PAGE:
Trajectories of affective states in adolescent hockey players: Turning point and motivational antecedents

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This study examined longitudinal trajectories of positive and negative affective states with a sample of 265 adolescent elite hockey players followed across 3 measurement points during the 1st 11 weeks of a season. Latent class growth modeling, incorporating a time-varying covariate and a series of predictors assessed at the onset of the season, was used to chart out distinct longitudinal trajectories of affective states. Results provided evidence for 3 trajectories of positive affect and 3 trajectories of negative affect. Two of these trajectories were deflected by team selection, a seasonal turning point occurring after the 1st measurement point. Furthermore, the trajectories of positive and negative affective states were predicted by theoretically driven predictors assessed at the start of the season (i.e., self-determination, need satisfaction, athletic identity, and school identity). These results contribute to a better understanding of the motivational, social, and identity-related processes associated with the distinct affective trajectories of athletes participating in elite sport during adolescence.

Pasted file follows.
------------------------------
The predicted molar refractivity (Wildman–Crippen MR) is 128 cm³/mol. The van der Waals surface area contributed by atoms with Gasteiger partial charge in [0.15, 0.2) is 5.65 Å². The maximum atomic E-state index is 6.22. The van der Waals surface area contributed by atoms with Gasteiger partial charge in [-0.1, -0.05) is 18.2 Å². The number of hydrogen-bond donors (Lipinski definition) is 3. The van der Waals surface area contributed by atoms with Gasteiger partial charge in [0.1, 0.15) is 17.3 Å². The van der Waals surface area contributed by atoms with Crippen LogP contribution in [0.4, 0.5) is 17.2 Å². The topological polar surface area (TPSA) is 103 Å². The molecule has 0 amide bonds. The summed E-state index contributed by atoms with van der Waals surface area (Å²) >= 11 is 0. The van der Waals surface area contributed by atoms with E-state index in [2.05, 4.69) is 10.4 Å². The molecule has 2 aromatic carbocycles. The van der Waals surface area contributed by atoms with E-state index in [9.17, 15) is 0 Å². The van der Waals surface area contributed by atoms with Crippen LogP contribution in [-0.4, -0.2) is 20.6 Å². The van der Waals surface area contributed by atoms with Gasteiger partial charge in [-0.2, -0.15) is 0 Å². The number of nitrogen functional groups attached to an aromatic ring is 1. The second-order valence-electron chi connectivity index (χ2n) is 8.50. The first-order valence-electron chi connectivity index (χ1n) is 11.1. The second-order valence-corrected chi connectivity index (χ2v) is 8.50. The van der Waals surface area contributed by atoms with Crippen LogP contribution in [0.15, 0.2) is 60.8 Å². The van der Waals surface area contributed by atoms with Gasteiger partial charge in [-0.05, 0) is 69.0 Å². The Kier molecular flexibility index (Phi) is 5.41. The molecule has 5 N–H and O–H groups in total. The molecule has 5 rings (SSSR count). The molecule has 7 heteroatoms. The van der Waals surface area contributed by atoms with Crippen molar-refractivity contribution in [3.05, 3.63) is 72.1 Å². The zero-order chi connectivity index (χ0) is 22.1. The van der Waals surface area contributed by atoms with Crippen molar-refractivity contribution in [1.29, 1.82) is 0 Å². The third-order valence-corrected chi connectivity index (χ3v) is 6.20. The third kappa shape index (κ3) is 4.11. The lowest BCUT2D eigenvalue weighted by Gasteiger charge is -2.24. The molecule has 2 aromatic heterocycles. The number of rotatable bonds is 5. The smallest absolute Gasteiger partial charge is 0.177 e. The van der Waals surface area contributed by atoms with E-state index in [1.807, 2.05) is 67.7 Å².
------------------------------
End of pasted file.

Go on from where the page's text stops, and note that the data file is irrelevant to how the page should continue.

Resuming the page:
Institute for Positive Psychology and Education

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Journal Article

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